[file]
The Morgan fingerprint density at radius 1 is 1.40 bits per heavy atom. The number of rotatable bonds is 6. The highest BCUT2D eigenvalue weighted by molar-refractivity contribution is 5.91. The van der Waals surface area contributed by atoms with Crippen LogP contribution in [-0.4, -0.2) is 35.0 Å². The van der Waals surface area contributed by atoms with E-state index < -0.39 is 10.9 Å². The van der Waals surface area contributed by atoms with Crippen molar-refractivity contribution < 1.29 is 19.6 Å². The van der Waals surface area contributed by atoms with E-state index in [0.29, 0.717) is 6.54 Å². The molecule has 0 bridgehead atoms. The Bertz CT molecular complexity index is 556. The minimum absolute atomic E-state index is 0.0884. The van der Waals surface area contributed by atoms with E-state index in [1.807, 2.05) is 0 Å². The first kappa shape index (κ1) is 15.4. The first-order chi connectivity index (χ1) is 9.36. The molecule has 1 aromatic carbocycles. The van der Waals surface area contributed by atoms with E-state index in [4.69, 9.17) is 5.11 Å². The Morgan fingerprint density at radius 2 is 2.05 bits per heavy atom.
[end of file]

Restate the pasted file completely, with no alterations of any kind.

The Morgan fingerprint density at radius 1 is 1.40 bits per heavy atom. The number of rotatable bonds is 6. The highest BCUT2D eigenvalue weighted by molar-refractivity contribution is 5.91. The van der Waals surface area contributed by atoms with Crippen LogP contribution in [-0.4, -0.2) is 35.0 Å². The van der Waals surface area contributed by atoms with E-state index < -0.39 is 10.9 Å². The van der Waals surface area contributed by atoms with Crippen molar-refractivity contribution < 1.29 is 19.6 Å². The van der Waals surface area contributed by atoms with E-state index in [0.29, 0.717) is 6.54 Å². The molecule has 0 bridgehead atoms. The Bertz CT molecular complexity index is 556. The minimum absolute atomic E-state index is 0.0884. The van der Waals surface area contributed by atoms with E-state index in [1.807, 2.05) is 0 Å². The first kappa shape index (κ1) is 15.4. The first-order chi connectivity index (χ1) is 9.36. The molecule has 1 aromatic carbocycles. The van der Waals surface area contributed by atoms with E-state index in [4.69, 9.17) is 5.11 Å². The Morgan fingerprint density at radius 2 is 2.05 bits per heavy atom.